Stay Afloat: 5 Simple Financial Ratios to Measure the Performance of Your Business
September 29, 2016
Investors and banks use financial ratios to judge the strength of a business. They’re also used by financial auditors who want insight into a company’s financial statements. However, they can be just as useful for small business owners. We’ll share why.
Simply stated, financial ratios are tools that can turn your raw numbers into information to help manage your business better. Many small business owners look at gross sales or net income on a regular basis, but those figures can only tell you so much. Financial ratios help you read between the lines, providing insight from seemingly inconsequential numbers.
Financial ratios are useful indicators of performance and financial situation. They can be used to analyze trends, compare your business to competitors and measure progress towards goals. They may seem unfamiliar at first, but they’re simply comparisons between specific numbers pulled from your accounting reports. Don’t feel intimidated if you haven’t dealt with financial ratios before. Once you give them a try, you will see that they actually aren’t very difficult to calculate nor complicated to use. The next time you take a look at your financial statements, consider taking a few minutes to calculate these simple financial ratios.
1. Cash Flow to Debt
(Net Income + Depreciation) ÷ Total Debt = Cash Flow to Debt Ratio
Small businesses make money every month, but still have cash flow problems. Why? Much of their cash is going towards debt repayment. This is where the cash flow to debt ratio can be a useful red-flag predictor—since weak cash flow is the main reason for small business failure.
Debt usually doesn’t materialize as a liquidity problem until its due date. Maybe you borrowed money from a friend or family member to get your business up and running. As long as you’re not making payments, it can be easy to ignore that looming repayment date. All of a sudden you need to repay the loan and you don’t have the cash flow to do it.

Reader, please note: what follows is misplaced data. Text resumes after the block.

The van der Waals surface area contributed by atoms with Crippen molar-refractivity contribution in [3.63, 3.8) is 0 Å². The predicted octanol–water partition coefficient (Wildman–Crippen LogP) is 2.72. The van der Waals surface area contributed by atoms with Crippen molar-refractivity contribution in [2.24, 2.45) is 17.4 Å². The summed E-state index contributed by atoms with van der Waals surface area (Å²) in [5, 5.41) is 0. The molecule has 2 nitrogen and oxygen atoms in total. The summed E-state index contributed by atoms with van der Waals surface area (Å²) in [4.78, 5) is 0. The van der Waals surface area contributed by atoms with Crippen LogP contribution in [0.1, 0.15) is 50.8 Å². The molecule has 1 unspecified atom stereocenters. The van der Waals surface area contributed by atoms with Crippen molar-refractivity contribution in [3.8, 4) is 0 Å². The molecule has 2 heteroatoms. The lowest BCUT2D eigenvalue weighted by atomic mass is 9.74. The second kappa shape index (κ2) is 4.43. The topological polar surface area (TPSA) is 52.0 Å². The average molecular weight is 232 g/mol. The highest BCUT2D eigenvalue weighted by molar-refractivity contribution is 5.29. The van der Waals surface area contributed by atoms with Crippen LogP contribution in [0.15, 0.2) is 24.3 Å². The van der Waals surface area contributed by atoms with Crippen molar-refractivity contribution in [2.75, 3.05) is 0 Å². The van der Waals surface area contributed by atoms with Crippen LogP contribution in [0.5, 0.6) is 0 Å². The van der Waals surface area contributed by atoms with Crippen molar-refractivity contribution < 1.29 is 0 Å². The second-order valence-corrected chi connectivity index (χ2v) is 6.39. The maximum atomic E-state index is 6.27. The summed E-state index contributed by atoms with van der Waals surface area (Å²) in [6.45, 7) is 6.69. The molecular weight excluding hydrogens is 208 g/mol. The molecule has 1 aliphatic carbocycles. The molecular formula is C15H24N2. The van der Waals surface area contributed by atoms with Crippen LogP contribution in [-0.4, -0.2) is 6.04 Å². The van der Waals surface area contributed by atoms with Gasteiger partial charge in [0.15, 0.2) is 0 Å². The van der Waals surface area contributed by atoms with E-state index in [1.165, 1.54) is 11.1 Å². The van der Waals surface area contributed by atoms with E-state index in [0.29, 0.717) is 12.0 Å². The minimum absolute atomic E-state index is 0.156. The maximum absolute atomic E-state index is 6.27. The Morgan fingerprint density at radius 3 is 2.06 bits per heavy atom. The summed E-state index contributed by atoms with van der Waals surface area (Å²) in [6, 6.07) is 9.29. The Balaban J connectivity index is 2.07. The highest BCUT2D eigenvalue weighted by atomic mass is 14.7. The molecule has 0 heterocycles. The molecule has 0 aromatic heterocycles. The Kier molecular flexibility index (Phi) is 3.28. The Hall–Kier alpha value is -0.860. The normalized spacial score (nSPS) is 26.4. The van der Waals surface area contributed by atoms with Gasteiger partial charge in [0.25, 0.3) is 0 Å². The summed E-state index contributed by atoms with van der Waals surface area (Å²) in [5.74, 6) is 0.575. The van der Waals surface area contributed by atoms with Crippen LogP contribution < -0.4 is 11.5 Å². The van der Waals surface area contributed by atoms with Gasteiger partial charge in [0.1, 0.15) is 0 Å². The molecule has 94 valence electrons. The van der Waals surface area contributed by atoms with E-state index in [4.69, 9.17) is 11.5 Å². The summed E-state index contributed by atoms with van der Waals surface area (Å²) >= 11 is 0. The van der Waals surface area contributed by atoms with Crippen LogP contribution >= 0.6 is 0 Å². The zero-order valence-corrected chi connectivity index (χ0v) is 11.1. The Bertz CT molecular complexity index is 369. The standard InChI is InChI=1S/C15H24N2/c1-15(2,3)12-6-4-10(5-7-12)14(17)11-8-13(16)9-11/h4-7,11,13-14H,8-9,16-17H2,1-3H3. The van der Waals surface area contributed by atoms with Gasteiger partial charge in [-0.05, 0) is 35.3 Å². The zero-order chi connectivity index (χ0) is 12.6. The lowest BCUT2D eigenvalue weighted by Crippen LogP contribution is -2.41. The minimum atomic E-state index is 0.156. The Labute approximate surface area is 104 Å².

Rather than risk alienating the people who were generous enough to help you get your small business off the ground, use the cash flow to debt ratio to keep an eye on cash flow. The closer you get to the maturity date of your loan, the higher your liquidity should be. A cash flow to debt ratio less than one is a sign that you cannot cover your bills without securing additional funds.
2. Quick Ratio / Acid Test
(Cash + Marketable Securities + Net Accounts Receivable) ÷ Current Liabilities = Quick Ratio
The quick ratio (also known as the acid test) is useful for any business with current liabilities such as accounts payable, short-term loans, payroll taxes payable, income taxes payable, credit card debt and other accrued expenses. This ratio measures your liquidity, telling you whether you have enough current assets (cash, liquid investments and accounts receivable) to cover your current liabilities. Can you keep your business afloat even in the face of a temporary setback?
Having a quick ratio of 2.0 means that you have $2.00 in liquid assets available to cover each $1.00 of current liabilities. The higher the quick ratio, the better your position. Wondering whether you can afford to invest cash in expanding your business? The quick ratio is a good place to start. If your quick ratio is less than 1.0, your debts are greater than your assets. You should probably work on paying down debt and saving more cash first.
Note: This ratio does not include inventory in your current assets, as inventory may not be readily converted to cash.
3. Net Profit Margin
(Total Revenue – Total Expenses) ÷ Total Revenue = Net Profit Margin